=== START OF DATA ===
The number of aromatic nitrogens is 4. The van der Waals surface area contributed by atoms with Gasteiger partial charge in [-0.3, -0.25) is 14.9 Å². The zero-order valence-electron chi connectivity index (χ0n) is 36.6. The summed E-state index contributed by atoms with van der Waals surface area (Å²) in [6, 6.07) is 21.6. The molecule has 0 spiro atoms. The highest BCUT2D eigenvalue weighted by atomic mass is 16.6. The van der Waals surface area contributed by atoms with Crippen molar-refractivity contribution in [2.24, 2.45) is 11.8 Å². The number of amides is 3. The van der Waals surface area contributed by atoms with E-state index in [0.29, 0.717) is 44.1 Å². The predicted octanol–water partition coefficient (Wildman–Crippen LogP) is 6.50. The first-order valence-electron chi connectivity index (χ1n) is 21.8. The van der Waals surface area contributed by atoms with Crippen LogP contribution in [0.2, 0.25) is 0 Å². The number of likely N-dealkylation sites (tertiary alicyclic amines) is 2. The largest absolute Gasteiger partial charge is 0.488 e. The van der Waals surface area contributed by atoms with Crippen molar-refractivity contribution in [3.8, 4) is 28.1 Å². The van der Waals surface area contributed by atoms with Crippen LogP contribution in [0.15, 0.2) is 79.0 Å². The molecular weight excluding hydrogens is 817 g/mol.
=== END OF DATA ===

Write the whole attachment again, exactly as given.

The number of aromatic nitrogens is 4. The van der Waals surface area contributed by atoms with Gasteiger partial charge in [-0.3, -0.25) is 14.9 Å². The zero-order valence-electron chi connectivity index (χ0n) is 36.6. The summed E-state index contributed by atoms with van der Waals surface area (Å²) in [6, 6.07) is 21.6. The molecule has 0 spiro atoms. The highest BCUT2D eigenvalue weighted by atomic mass is 16.6. The van der Waals surface area contributed by atoms with Crippen molar-refractivity contribution in [2.24, 2.45) is 11.8 Å². The number of amides is 3. The van der Waals surface area contributed by atoms with E-state index in [0.29, 0.717) is 44.1 Å². The predicted octanol–water partition coefficient (Wildman–Crippen LogP) is 6.50. The first-order valence-electron chi connectivity index (χ1n) is 21.8. The van der Waals surface area contributed by atoms with Crippen LogP contribution in [0.2, 0.25) is 0 Å². The number of likely N-dealkylation sites (tertiary alicyclic amines) is 2. The largest absolute Gasteiger partial charge is 0.488 e. The van der Waals surface area contributed by atoms with Crippen molar-refractivity contribution in [3.8, 4) is 28.1 Å². The van der Waals surface area contributed by atoms with Crippen LogP contribution in [0.15, 0.2) is 79.0 Å². The molecular weight excluding hydrogens is 817 g/mol.